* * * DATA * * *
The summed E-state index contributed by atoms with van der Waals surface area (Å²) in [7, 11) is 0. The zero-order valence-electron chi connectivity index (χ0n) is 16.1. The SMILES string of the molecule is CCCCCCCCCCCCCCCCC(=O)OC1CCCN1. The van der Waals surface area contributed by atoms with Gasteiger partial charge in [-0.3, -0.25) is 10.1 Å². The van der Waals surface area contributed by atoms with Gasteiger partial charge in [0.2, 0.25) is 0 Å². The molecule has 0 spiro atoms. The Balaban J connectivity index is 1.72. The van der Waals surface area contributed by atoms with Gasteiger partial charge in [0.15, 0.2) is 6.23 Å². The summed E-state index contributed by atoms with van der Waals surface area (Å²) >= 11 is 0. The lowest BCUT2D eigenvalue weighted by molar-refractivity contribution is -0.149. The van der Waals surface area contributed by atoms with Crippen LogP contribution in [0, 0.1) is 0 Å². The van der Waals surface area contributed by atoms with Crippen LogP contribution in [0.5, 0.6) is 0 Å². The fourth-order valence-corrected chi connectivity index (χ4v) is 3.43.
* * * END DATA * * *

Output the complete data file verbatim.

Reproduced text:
The summed E-state index contributed by atoms with van der Waals surface area (Å²) in [7, 11) is 0. The zero-order valence-electron chi connectivity index (χ0n) is 16.1. The SMILES string of the molecule is CCCCCCCCCCCCCCCCC(=O)OC1CCCN1. The van der Waals surface area contributed by atoms with Gasteiger partial charge in [-0.3, -0.25) is 10.1 Å². The van der Waals surface area contributed by atoms with Gasteiger partial charge in [0.2, 0.25) is 0 Å². The molecule has 0 spiro atoms. The Balaban J connectivity index is 1.72. The van der Waals surface area contributed by atoms with Gasteiger partial charge in [0.15, 0.2) is 6.23 Å². The summed E-state index contributed by atoms with van der Waals surface area (Å²) >= 11 is 0. The lowest BCUT2D eigenvalue weighted by molar-refractivity contribution is -0.149. The van der Waals surface area contributed by atoms with Crippen LogP contribution in [0, 0.1) is 0 Å². The van der Waals surface area contributed by atoms with Crippen LogP contribution in [0.5, 0.6) is 0 Å². The fourth-order valence-corrected chi connectivity index (χ4v) is 3.43.